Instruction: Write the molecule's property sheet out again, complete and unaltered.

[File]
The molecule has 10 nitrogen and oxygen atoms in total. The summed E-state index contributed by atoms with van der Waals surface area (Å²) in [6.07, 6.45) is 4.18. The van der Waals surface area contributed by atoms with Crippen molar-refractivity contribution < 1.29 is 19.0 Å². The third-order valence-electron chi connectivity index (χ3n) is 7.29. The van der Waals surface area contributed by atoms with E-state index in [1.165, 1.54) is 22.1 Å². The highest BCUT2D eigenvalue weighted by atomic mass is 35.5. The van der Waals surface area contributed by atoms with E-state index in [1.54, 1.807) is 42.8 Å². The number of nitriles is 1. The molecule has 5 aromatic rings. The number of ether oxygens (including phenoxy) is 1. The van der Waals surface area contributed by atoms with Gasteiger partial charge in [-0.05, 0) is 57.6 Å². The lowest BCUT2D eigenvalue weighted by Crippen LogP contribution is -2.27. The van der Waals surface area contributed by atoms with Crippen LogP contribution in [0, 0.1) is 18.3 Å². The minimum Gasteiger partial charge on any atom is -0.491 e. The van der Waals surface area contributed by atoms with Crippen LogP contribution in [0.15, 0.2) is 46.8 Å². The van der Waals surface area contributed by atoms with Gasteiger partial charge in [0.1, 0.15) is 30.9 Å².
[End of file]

The molecule has 10 nitrogen and oxygen atoms in total. The summed E-state index contributed by atoms with van der Waals surface area (Å²) in [6.07, 6.45) is 4.18. The van der Waals surface area contributed by atoms with Crippen molar-refractivity contribution < 1.29 is 19.0 Å². The third-order valence-electron chi connectivity index (χ3n) is 7.29. The van der Waals surface area contributed by atoms with E-state index in [1.165, 1.54) is 22.1 Å². The highest BCUT2D eigenvalue weighted by atomic mass is 35.5. The van der Waals surface area contributed by atoms with E-state index in [1.54, 1.807) is 42.8 Å². The number of nitriles is 1. The molecule has 5 aromatic rings. The number of ether oxygens (including phenoxy) is 1. The van der Waals surface area contributed by atoms with Gasteiger partial charge in [-0.05, 0) is 57.6 Å². The lowest BCUT2D eigenvalue weighted by Crippen LogP contribution is -2.27. The van der Waals surface area contributed by atoms with Crippen LogP contribution in [0, 0.1) is 18.3 Å². The minimum Gasteiger partial charge on any atom is -0.491 e. The van der Waals surface area contributed by atoms with Crippen LogP contribution in [0.15, 0.2) is 46.8 Å². The van der Waals surface area contributed by atoms with Gasteiger partial charge in [0.1, 0.15) is 30.9 Å².